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SQLBI - Marco Russo

SQLBI is a blog dedicated to building Business Intelligence solutions with SQL Server.
You can follow me on Twitter: @marcorus

LINQ to SQL vs LINQ to Entities - decisions from ADO.NET team

To make a long story short: the ADO.NET team is now responsible of ADO.NET Entity Framework (including LINQ to Entities) and of LINQ to SQL (the last one was originally in charge of the a separated team, tied to the C# compiler).

There is an evident overlapping between LINQ to SQL and LINQ to Entities and since the first day, Microsoft said that in the long run, these two solutions would have been merged into a single one.
Now, the roadmap that is arising is: Entity Framework will be improved adding features that will be necessary to cover scenarios where LINQ to SQL today is preferred over LINQ to Entities and Entity Framework.

There are a lot of comments - I suggest you starting here to get a good recap and pointers to many others.

My personal opinion is that LINQ to SQL is very good in some scenarios and should not be dropped until a good alternative (in EF?) is available. For example, I use LINQ to SQL to implement nightly processes that are part of ETL solutions. In these cases, I use LINQ to SQL to read data (expecially configuration data, but sometimes also source data) and use the SqlBulkCopy API to write data into destination tables. Having all the necessary into a single executable file, without external dependencies, is a big advantage for deployment (a single file to copy). Today LINQ to Entities would be slower, would have more files and would require .NET 3.5 SP1 on production servers (the last one would not be a real issue in my case). There are of course other scenarios when there is something that makes LINQ to SQL a better choice against the current version of Entity Framework.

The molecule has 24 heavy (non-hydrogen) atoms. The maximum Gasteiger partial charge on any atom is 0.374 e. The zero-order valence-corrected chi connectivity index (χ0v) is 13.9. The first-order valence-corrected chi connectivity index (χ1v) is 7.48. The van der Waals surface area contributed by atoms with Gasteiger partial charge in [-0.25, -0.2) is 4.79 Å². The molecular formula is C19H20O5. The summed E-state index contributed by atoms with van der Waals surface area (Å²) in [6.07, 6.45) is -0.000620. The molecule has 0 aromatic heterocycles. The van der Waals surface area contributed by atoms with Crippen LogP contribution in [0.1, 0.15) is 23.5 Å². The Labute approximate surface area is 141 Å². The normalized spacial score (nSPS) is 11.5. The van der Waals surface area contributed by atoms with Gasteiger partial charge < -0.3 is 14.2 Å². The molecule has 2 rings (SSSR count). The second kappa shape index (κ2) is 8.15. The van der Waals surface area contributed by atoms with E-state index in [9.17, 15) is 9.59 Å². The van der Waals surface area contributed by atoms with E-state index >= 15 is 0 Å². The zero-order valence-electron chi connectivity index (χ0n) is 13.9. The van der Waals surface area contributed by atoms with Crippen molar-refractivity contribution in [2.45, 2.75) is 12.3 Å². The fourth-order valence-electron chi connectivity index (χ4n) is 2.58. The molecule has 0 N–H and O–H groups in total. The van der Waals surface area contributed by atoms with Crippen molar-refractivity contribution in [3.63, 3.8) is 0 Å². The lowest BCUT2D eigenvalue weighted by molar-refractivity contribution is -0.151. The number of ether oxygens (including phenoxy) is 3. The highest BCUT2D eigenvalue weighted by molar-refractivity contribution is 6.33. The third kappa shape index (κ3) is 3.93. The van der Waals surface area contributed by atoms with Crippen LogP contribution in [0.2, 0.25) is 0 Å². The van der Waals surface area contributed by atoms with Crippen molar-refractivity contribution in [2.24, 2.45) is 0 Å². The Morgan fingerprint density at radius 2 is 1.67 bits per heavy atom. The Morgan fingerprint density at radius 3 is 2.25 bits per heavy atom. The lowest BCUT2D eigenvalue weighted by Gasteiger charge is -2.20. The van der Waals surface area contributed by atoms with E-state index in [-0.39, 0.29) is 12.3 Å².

My hope is that a convergence of two partially overlapped frameworks is good, but at the same time this shouldn't be a penalization for the current users of the "losing" part. This will require several releases of .NET to be done, and I hope that in the meantime the LINQ to SQL engine will have a decent evolution to keep its current position of "light LINQ oriented DAL replacement to SQL Server".

Published Sunday, November 02, 2008 11:03 PM by Marco Russo (SQLBI)
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About Marco Russo (SQLBI)

Marco Russo is a consultant, writer and trainer specialized in Business Intelligence with Microsoft technologies. He runs the SQLBI.COM website, which is dedicated to distribute resources useful for BI developers, like Integration Services components, Analysis Services models, tools, technical information and so on. Marco is certified as MCT, MCDBA, MCSD.NET, MCSA, MCSE+I.

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